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β-elemene as facile building block in sustainable polymer synthesis


Project Description

The Centre for Sustainable Chemical Technologies (CSCT) at the University of Bath has now launched a new joint PhD programme with Monash University, Australia. The Bath Monash Global PhD Programme will have its first intake in October this year.

This project is one of a number that are in competition for up to four funded studentships. More details are available here: http://www.csct.ac.uk/study-with-us/.

Home institution: Monash University
Supervisor at Bath: Professor Matthew Davidson
Supervisor at Monash: Professor Tanja Junkers (lead)

A switch from oil-based to bio-based monomers for polymer synthesis is a necessity to reach more sustainable solutions in materials development. Within this realm, especially esters and amides have found large interest due to their comparatively simple mode of polymerizations, and due to the abundance of the required functional groups in biological feedstocks. Compounds that feature unsaturations are, however, also of high interest, since they open avenues towards radical (polymerization) reactions. A basis for research can here be found in β-elemene (see structure), which features three vinyl groups with distinct chemical reactivity. While not directly polymerizable, β-elemene can be used in a variety of ways. On one hand it can serve as a crosslinker in thiol-ene reactions, and hence has the potential to replace pentaerithritol-based compounds that are classically used for this purpose. In the Monash research group, the reactivity of β-elemene with multifunctional polymer thiols will be evaluated for their use in polymer microbead synthesis. This pathway is highly attractive as it does not require any chemical modification of the natural compound before crosslinking. Also, the distinct difference between the two different vinyl groups can potentially be used to employ β-elemene as an asymmetric core for miktoarm -star polymer synthesis.

Further, the group in Bath has demonstrated that the vinyl groups can be selectively epoxidized. This opens further pathways towards functional polymers. Here, the epoxides will be ring-opened to increase the functionality of the monomer. The resulting (multi)ols can then be converted into (meth)acrylates via continuous flow processes used at Monash. (Co)Polymerization of the resulting monomers will allow to form either complex crosslinked materials, i.e. hydrogels and hyperbranched polymers, or linear polymers with pendant vinyl groups that can be used for on-demand post-polymerization modification.

The above described variety of polymer materials will be targeted, and materials made thereof be thoroughly investigated towards their thermal and mechanical properties. The most promising materials will be scaled in continuous flow reactors to cover as well sustainable resources, as well as green processing strategies. The PhD student will develop skills in monomer and polymers synthesis and characterisation, in flow chemistry and materials characterisation. Initial work to develop polymerization routes for β-elemene will be carried out at Monash (Year 1). Materials will then be further tested and new monomers prepared in Bath (Year 2). Further design, synthesis, characterisation and testing of appropriate materials (Year 3) will be carried out in Monash with input from and trips to Bath as appropriate.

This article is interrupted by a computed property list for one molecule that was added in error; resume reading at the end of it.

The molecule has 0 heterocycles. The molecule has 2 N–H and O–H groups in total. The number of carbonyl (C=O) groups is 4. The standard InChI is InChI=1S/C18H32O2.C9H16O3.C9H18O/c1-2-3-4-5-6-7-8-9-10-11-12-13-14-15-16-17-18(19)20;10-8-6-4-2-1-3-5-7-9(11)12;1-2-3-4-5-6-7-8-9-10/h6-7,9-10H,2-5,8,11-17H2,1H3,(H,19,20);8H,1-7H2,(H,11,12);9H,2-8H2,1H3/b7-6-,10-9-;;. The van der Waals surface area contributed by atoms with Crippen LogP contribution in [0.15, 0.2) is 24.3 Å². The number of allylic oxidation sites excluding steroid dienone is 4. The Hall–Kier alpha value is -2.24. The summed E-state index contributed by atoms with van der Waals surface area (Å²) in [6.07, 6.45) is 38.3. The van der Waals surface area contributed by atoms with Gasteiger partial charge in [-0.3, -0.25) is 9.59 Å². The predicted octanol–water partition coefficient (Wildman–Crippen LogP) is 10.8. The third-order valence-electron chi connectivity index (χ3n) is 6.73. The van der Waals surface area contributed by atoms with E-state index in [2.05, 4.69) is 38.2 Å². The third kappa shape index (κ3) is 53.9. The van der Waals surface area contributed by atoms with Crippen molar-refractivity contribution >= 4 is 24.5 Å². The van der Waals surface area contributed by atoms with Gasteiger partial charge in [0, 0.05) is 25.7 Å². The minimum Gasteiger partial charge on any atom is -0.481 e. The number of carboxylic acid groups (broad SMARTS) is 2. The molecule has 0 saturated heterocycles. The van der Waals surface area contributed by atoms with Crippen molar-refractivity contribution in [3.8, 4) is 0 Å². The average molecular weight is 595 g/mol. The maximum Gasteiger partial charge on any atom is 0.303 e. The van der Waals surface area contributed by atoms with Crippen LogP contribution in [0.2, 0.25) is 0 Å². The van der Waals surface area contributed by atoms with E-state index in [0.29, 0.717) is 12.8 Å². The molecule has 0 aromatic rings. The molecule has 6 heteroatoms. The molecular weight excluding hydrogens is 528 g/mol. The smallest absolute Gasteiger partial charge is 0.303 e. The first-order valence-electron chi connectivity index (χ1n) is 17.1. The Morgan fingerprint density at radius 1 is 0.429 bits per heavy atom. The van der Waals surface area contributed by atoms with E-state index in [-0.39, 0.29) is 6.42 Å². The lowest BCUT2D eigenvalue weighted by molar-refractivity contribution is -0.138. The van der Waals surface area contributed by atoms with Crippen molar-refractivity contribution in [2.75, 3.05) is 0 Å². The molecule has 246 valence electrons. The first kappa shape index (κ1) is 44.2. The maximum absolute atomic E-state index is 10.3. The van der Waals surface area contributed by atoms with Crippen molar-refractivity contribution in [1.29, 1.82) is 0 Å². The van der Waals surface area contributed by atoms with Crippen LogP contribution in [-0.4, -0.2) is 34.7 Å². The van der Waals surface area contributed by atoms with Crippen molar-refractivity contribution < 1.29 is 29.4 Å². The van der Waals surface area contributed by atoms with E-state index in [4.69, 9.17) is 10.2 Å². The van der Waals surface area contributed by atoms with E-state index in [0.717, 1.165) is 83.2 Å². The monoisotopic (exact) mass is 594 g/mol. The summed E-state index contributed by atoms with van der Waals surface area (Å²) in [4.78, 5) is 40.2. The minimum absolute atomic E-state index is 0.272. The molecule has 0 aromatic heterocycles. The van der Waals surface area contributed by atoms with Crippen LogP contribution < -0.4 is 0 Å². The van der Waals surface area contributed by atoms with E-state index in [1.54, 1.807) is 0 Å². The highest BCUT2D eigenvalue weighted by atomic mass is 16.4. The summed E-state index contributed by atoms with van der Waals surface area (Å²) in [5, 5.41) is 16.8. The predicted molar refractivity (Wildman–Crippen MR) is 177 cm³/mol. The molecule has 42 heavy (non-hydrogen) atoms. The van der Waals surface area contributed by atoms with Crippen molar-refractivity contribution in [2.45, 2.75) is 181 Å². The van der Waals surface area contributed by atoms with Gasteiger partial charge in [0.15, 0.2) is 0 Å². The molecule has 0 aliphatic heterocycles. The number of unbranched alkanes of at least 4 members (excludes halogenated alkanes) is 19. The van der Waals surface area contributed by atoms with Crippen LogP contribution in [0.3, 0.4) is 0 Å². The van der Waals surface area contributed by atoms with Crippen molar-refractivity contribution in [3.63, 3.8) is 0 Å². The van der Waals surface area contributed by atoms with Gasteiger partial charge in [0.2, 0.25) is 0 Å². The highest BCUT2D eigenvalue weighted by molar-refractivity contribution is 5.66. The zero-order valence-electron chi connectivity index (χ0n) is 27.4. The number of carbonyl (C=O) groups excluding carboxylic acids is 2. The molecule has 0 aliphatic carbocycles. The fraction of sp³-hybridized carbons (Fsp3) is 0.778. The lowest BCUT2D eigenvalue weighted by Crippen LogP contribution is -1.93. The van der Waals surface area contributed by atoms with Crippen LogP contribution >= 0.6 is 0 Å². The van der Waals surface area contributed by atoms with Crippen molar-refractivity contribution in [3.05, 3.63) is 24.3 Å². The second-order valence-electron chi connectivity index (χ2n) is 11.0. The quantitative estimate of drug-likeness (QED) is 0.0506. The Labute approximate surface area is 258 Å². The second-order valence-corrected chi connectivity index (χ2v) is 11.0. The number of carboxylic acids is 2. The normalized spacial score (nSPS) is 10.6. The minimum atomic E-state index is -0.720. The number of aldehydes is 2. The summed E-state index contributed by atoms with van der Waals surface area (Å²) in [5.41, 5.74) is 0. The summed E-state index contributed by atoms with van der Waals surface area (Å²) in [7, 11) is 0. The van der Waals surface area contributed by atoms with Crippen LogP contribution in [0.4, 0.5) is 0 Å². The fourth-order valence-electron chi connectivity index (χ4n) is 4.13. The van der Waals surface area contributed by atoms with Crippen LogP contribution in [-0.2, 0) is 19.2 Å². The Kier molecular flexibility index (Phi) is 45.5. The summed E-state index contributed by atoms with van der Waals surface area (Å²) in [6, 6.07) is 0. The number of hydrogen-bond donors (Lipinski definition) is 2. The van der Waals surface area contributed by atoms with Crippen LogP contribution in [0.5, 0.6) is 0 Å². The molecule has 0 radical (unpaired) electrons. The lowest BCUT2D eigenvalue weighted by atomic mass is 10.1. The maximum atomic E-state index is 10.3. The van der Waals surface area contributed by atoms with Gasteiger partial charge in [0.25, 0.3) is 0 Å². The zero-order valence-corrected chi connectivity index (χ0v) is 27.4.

Applications:

We invite applications from Science and Engineering graduates who have, or expect to obtain, a first or upper second class degree and have a strong interest in Sustainable Chemical Technologies.

You may express an interest in up to three projects in order of preference. See the CSCT website for more information: http://www.csct.ac.uk/study-with-us.

Please submit your application at the Home institution of your preferred project. However, please note that you are applying for a joint PhD programme and applications will be processed as such.

If this is your preferred project, apply to Monash here:
https://docs.google.com/forms/d/e/1FAIpQLSd4RT7A62PF6DSqLQLNFBUltFIHv1Cf12oI_CKY_Op8-k3XPw/viewform

If the Home institution of your preferred project is Bath, apply here:
https://samis.bath.ac.uk/urd/sits.urd/run/siw_ipp_lgn.login?process=siw_ipp_app&code1=RDUCH-MO01&code2=0001.
Please quote ‘Bath Monash PhD studentship’ in the Finance section and the lead supervisor(s)’ name(s) and project title(s) in the ‘Your research interests’ section. More information on applying to Bath may be found here:
https://www.bath.ac.uk/guides/how-to-apply-for-doctoral-study/

Enquiries about the application process should be sent to .

Funding Notes

Bath Monash PhD studentships include tuition fee sponsorship and a living allowance (stipend) for the course duration (up to 42 months maximum). Note, however, that studentships for Bath-based projects will provide cover for UK/EU tuition fees ONLY. Non-Australian nationals studying in Australia will be required to pay their own Overseas Student Health Cover (OSHC).

Additional and suitably qualified applicants who can access a scholarship/studentship from other sources will be also considered.

How good is research at University of Bath in Chemistry?

FTE Category A staff submitted: 33.10

Research output data provided by the Research Excellence Framework (REF)

Click here to see the results for all UK universities

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